Userplane CEO Reflects On Potential Yahoo/AOL Merger

As Time Warner and Yahoo weigh a cash infusion to seal an AOL/Yahoo deal, Userplane, an AOL subsidiary acquired in 2006 to lead the company into the social networking/ad supported business, prepares to release a video playback platform in May and a bulletin board platform in June. According to comScore's March 2008 Media Metrix report, Userplane's ad network displayed nearly 28 billion ads during the month, ranking the company at 27 among the top 30 ad networks.

MediaPost caught up with Mike Jones, founder/CEO of Userplane, at ad:tech in San Francisco. He shared his thoughts on a potential Yahoo/AOL merger and what it would mean for the companies.

MediaPost: What would an AOL/Yahoo merger look like?

Jones: Jeff Bewkes (Time Warner president and CEO) will do what's best for Time Warner shareholders. My hope is that he will also consider what's best for the AOL brand. I hate to see the AOL brand washed away or clouded through a merger with Yahoo, but I also feel AOL is a company that needs a public currency to compete. Without a publicly tracked stock, or one that doesn't become diluted by Time Warner's other holdings, it becomes difficult for AOL to attract and retain top talent. It also would drive people to innovate inside the company. I'm excited for a world where AOL has that type of currency, and it could be gained through a merger with Yahoo.

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I haven't gone through the products to understand where AOL and Yahoo work well together and where there is duplication. First you answer the question--where does the merger sit with Time Warner shareholders? Then you look at where products are similar, and will the final company be big enough to compete with Google and others.

MediaPost: What's the motive behind the merger?

Jones: It's simple. If there's potential for Time Warner shareholders to see a larger volume of return, it's something Time Warner absolutely must do. I would love to think Bewkes is so into technology that he has personal feelings about saving Yahoo from Microsoft, but at the end of the day he's a strong CEO of a massive multifaceted corporation. I don't think he's strategically positioning against Microsoft. He's making a decision based on the best interest of shareholders. Hopefully, he's also considering the best interest of AOL and its users. I don't see this as a game of chess where he's strategically pitting to weaken Microsoft in the long run.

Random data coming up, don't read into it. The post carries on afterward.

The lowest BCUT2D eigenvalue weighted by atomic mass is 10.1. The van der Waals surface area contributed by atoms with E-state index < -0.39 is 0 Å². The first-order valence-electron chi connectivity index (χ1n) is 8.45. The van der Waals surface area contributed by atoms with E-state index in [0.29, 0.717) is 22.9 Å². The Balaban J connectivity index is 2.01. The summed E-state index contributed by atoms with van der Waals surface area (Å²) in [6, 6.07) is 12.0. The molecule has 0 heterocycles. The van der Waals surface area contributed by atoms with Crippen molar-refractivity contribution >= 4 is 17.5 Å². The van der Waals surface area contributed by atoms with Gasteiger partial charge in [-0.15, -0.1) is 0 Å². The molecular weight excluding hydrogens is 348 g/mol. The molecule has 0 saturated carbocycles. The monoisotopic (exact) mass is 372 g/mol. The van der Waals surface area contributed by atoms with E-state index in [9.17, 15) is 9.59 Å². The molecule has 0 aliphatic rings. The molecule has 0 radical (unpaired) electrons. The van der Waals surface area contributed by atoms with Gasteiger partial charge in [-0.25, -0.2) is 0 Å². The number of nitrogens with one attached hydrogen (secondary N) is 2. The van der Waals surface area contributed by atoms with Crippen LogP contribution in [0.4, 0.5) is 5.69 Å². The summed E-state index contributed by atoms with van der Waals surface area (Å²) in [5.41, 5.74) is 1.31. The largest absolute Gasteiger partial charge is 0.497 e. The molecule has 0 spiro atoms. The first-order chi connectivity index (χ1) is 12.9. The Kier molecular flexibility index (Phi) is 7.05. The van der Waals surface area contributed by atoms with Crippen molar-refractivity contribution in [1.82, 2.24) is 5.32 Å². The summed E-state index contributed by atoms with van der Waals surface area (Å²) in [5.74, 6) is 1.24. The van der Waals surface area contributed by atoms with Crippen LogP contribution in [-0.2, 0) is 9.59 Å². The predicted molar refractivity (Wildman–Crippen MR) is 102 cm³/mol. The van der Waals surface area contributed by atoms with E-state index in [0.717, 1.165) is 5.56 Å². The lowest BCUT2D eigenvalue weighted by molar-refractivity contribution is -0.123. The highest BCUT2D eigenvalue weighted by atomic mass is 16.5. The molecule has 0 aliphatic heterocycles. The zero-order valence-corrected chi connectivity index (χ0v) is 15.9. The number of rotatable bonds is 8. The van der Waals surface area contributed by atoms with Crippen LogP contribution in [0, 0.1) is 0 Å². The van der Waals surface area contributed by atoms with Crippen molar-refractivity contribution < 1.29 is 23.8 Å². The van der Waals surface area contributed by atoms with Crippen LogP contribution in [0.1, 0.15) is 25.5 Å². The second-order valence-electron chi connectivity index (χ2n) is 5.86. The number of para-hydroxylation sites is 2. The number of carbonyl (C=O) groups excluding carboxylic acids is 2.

MediaPost: What would AOL/Yahoo look like in the future?

Jones: I knew what the future AOL would be about a year and a half ago under Miller's rein as it moved to an ad-based platform. AOL is a company that owns and operates product, content and services, along with a third-party ad network it monetizes, and that's a healthy mix. It's Google's mix. It's Yahoo's mix. It's Microsoft's mix. Everyone knows the future is far from dial-up services.

If AOL and Yahoo come together, it would have substantial user reach and top-tier products, and a giant safe advertising network for the leading brands in the world, which ironically are similar to AOL's and Yahoo's independent missions. It gives them a bigger bouquet to work with--all those products under one roof.

MediaPost: Are the platforms that run these ad networks compatible?

Jones: I haven't looked at it that closely, but I assume it will be a very difficult integration. You're taking two--probably the largest--Web software entities that exist today. Both have gigantic authentication systems and ad network platforms. There are obvious things that would remain--for example, the AIM brand is so insanely strong that it makes sense for instant messaging to come together on that platform. Yahoo Messenger and AIM both have a substantial amount of users. On the other hand, it can't be easily argued that one company is so technically dominant over the other that you should always migrate to their platform. It's not going to be an obvious integration.

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